The Boost C++ Libraries

Creating and Managing Threads

The most important class in this library is boost::thread, which is defined in boost/thread.hpp. This class is used to create a new thread. Example 44.1 is a simple example that creates a thread.

Example 44.1. Using boost::thread
#include <boost/thread.hpp>
#include <boost/chrono.hpp>
#include <iostream>

void wait(int seconds)
{
  boost::this_thread::sleep_for(boost::chrono::seconds{seconds});
}

void thread()
{
  for (int i = 0; i < 5; ++i)
  {
    wait(1);
    std::cout << i << '\n';
  }
}

int main()
{
  boost::thread t{thread};
  t.join();
}

The name of the function that the new thread should execute is passed to the constructor of boost::thread. Once the variable t in Example 44.1 is created, the function thread() starts immediately executing in its own thread. At this point, thread() executes concurrently with the main() function.

To keep the program from terminating, join() is called on the newly created thread. join() blocks the current thread until the thread for which join() was called has terminated. This causes main() to wait until thread() returns.

A particular thread can be accessed using a variable – t in this example – to wait for its termination. However, the thread will continue to execute even if t goes out of scope and is destroyed. A thread is always bound to a variable of type boost::thread in the beginning, but once created, the thread no longer depends on that variable. There is even a member function called detach() that allows a variable of type boost::thread to be decoupled from its corresponding thread. It’s not possible to call member functions like join() after calling detach() because the detached variable no longer represents a valid thread.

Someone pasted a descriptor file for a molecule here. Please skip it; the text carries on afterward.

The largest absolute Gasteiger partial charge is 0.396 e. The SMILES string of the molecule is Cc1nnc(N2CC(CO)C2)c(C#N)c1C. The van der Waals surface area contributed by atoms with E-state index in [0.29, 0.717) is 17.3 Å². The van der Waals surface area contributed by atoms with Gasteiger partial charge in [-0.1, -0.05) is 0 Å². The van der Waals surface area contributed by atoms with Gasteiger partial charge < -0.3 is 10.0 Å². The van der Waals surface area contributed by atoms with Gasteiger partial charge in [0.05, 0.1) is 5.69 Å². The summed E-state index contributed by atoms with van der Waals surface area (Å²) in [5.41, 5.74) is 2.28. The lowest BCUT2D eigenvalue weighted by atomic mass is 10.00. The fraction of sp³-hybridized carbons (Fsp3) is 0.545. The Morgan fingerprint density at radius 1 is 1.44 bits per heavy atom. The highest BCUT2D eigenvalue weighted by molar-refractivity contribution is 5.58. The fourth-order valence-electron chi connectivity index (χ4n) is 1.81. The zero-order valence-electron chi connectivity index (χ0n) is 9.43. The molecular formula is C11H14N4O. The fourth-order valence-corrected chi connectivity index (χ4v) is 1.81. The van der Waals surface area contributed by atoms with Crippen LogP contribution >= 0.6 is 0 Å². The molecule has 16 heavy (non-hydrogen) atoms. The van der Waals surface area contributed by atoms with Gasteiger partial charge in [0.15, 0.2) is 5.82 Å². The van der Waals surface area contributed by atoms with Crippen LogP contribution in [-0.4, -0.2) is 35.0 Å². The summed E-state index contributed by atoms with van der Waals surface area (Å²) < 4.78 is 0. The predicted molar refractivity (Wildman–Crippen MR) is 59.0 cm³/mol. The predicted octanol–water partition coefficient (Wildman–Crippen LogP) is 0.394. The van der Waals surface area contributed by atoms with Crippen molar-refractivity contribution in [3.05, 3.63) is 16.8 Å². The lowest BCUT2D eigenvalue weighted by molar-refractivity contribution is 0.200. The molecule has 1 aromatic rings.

Anything that can be done inside a function can also be done inside a thread. Ultimately, a thread is no different from a function, except that it is executed concurrently to another function. In Example 44.1, five numbers are written to the standard output stream in a loop. To slow down the output, every iteration of the loop calls the wait() function to stall for one second. wait() uses the function sleep_for(), which is also provided by Boost.Thread and resides in the namespace boost::this_thread.